World Stops as Area Blogger Unveils New Look, Greatest Hits List.

The world today is full of pain and bad news. In the streets of Aleppo, of Gaza, and Ferguson, Missouri, bad shit is happening. Which is why the world needs a really stupid blog like this one.

It’s stupid mostly because I wrote it. But it’s also stupid because the main focus is advertising, a profession (affliction) thought by most to be immoral at worst, irritating at best.

Seriously, what the hell is wrong with us ad geeks? Caring as much as we do about something as nerdy as advertising?

Well, I don’t get it either, but here we are ¬– stayin’ late at the office or stayin’ up all night at school, trying to come up with a new way to make people give a flying f••k about Mrs. Paul’s Fish Sticks. And so I figured, we need something to read in order not to get too depressed about Aleppo, Gaza, and Ferguson.

I hope you like the new design. (Done by a SCAD ad student; a paid gig, btw.) HeyWhipple’s been up and running since 2010 and over the years I’ve managed to post a few things that didn’t suck too bad. And so, by way of reintroduction, I include below a list of links to some of my favorite posts over the years.

I hope to start posting again with some regularity, now that school’s about to start. Feel free to follow me on Twitter, Facebook, or to subscribe. (Buttons below to the right.)

ESSAYS ON ADVERTISING:

Is Your Ad Complete Bullshit? Try This Simple Test.

“I See Dead Ad Jobs.” Thoughts on an ad business facing the digital tsunami.

How To Advertise to a Nation of Eye-Rollers.

Content Is King. (Excerpt from new edition of Hey Whipple, Squeeze This.)

Big Ideas vs. Long Ideas.

On Making Things Better Than They Have To Be Made.

ADVICE TO STUDENTS AND JUNIORS:

How I Learned Not To Suck. As Much.

Advice on Putting Together Your Book.

Do Not Tolerate Brutal Creative Directors.

How To Last in a Tough Business That’s Filled with Rejection.

An Open Letter to a Creative on the Ropes.

Please Give This Essay Your Full Attention. (The power of focus.)

The New Creative is T-Shaped.

Interns Should Be Paid. (With Money.)

On Picking Your Favorite Flavor of Suck.

Get Great at Writing Radio and You’ll Probably Always Have a Job.

Problem Solving vs. Problem Finding

Why Creativity is Exactly Like Washing A Pig.

Good Creative People are NEVER Bored.

On Presentation Skills.

What I Learned About Presenting From Doing Stand-Up.

ESSAYS I WISH CLIENTS WOULD READ:

On Being a Devil’s Advocated vs. an Angel’s Advocate.

An E-Mail I Came THIS Close to Sending to a Client About Her Micro-Managing.

Why You Shouldn’t Put Too Much Stuff in Your TV Spots.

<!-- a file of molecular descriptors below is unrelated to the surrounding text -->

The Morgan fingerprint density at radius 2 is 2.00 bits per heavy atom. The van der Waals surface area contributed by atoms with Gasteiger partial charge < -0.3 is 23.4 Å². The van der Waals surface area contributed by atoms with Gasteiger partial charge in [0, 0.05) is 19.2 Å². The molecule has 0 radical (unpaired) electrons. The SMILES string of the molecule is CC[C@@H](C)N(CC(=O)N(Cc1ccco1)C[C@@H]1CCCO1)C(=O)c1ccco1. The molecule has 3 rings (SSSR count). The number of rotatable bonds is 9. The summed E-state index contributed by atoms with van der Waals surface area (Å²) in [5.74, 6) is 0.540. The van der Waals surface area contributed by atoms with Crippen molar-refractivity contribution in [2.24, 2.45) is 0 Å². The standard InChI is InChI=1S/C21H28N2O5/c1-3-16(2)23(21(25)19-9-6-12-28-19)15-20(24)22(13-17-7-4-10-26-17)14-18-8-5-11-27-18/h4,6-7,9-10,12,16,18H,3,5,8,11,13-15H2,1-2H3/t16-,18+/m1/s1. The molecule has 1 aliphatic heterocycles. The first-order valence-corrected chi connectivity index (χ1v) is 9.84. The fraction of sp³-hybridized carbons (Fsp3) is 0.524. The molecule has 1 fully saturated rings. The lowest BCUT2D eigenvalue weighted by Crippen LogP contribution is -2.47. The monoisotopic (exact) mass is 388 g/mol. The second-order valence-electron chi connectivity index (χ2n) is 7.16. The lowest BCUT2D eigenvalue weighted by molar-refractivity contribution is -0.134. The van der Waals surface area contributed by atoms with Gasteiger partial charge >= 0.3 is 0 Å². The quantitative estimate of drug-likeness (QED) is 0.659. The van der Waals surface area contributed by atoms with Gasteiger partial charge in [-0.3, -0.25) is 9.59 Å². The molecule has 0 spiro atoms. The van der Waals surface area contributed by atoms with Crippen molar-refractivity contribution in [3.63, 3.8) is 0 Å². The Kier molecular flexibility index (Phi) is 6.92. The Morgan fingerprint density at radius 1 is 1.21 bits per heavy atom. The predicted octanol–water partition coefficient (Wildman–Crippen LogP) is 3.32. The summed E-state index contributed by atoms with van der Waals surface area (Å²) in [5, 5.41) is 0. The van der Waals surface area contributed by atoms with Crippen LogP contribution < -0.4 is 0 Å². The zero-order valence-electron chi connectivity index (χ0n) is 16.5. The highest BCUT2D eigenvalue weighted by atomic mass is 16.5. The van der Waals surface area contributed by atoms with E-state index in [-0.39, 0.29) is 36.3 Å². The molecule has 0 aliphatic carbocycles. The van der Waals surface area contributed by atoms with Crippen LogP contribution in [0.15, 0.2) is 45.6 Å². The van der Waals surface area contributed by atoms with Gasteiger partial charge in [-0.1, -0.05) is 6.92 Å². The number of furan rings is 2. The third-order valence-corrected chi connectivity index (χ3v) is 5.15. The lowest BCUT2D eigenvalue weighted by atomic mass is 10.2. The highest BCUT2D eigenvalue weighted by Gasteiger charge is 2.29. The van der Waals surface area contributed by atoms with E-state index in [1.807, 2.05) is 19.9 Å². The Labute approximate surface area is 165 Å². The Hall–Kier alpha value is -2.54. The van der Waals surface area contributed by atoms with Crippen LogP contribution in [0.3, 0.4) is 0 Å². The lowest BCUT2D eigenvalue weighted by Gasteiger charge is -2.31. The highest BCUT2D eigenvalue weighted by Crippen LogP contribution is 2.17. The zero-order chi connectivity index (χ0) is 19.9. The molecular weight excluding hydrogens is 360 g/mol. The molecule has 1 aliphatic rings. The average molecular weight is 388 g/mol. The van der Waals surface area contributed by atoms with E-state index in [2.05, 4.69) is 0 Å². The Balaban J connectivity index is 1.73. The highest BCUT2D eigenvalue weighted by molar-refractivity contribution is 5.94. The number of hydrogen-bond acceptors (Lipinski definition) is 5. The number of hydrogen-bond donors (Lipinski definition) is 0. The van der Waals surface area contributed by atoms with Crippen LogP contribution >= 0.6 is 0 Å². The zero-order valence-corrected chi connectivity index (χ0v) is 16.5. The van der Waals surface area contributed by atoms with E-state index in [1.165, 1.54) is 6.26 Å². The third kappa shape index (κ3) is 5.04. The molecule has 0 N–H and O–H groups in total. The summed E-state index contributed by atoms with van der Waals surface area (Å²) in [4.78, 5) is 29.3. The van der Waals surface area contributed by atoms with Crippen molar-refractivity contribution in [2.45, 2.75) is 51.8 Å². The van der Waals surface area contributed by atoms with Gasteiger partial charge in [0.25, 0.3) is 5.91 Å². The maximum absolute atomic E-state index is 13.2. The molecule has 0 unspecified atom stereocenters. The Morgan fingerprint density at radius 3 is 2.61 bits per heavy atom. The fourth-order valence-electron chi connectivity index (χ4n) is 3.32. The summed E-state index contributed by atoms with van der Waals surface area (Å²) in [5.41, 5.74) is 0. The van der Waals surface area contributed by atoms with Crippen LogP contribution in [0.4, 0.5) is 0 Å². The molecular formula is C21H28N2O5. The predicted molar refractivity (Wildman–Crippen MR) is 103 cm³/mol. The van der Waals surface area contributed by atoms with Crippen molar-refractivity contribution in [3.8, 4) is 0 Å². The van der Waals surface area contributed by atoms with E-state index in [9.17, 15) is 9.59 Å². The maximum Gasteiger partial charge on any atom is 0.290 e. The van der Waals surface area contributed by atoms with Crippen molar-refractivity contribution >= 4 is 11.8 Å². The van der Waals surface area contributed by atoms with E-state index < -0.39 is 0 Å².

The Home For Tired Old Ideas.

The Two States of Consumer Awareness: Shopping for Vegetables vs. Being a Vegetable.

What Having a Bad Client Feels Like, as told by a Plumber.

The Best Client I Ever Had: Wendy Ludlow Clark, now of Coca-Cola.

HEROES

R.I.P. Mike Hughes, The Most Loved Man in all of Advertising.

On Having Heroes.

My Favorite Writing Teacher: Poet Billy Collins

One of the Best Pieces of Creative Advice I Ever Received. From Anne Lamott.

The Day My Favorite Writer Ray Bradbury, Died.

REALLY STUPID STUFF

My Pitch to Chiquita Bananas.

Social Media vs. Those Whacky Waving Arm-Flailing Inflatable Tube Men.

Advertising after the Zombie Apocalypse.

Who Else Hates those Pop-Up Ads That Show Up in the Middle of Your Movie?

The Ad Industry’s Most Common Error: Media vs. Mediums.

A Stupid Film I Made to Make Fun of Pat Fallon’s new Big-Ass Office.

The Prestigious “Pardon Airport Construction Signs Creativity Gala.”

SELF-PROMO STUFF (Me, Wonderful Me.)

An After-Effects Self-Promo Piece Done by a SCAD Student.

The Most Interesting Night I Had in all of 2012.

My Single Fave Thing I Ever Did While Working for Norwegian Cruise Lines.

33 Years in the Ad Biz, and This Was My Favorite Campaign. And it’s Radio.

The Day My Picture Showed Up In The Onion.

A Delightful End to My Week. A Clever Assignment from a SCAD Design Prof Results in Sweet Gift from SCAD Ad Student.

HALEY

A couple of weeks ago, a freshman ad student here at SCAD — Haley Kochersberger — contacted me and said she’d like to interview me for a “writing assignment.” I thought it was just one of those assignments students sometimes have, you know, to go interview people in the industry.

So, we met, and of course I went on and on about my excellent self. She asked some interesting questions, and then we parted.

Three weeks pass.

Today she shows up in my office with a gift. (See pic)

Turns out “the writing assignment” was a ruse. The real assignment was to interview someone and figure out what would be the perfect gift you could make for them.

At one point in the interview she asked me, “Tell me something quirky about your childhood.” So I recounted for her this silly New Year’s Eve ritual we used to have years ago in the Sullivan family. At the time, I was taking Latin in school and it occurred to me that the singular of confetti was arguably “confettus,” which I thought would be a fine word for Webster’s to include in their next edition, defining a single teeny square of colored paper.

So, from that New Year’s on, instead of throwing confetti, we invoked our annual ritual of the “Throwing of the Confettus.” At precisely 12:00am, my brothers and Mom would all cheer as I threw a single tiny square of colored paper into the air.

Silly, I know.

I just love this shot of Haley and her sweet gift. I know it’s impossible to see here, but nestled inside the box, set like a diamond in felt, is an actual confettus. And in the envelope under the band, a helpful instruction book on how one goes about actually throwing a confettus.

Congrats to both SCAD Design professor Warren Thorp on a brilliant class assignment and to student Haley Kochersberger on a brilliant execution. And such a sweet gift. Thanks to both of you.

Ad Coach’s Post-Game Locker Room Speech

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Hey everybody. Particularly you ad students who were in the national ad competition last week:

Professor Novak sent me an email last week giving me the results of the competition you all went to last week. Like him, I was truly bummed. Certainly not as bummed as you guys, but bummed just the same.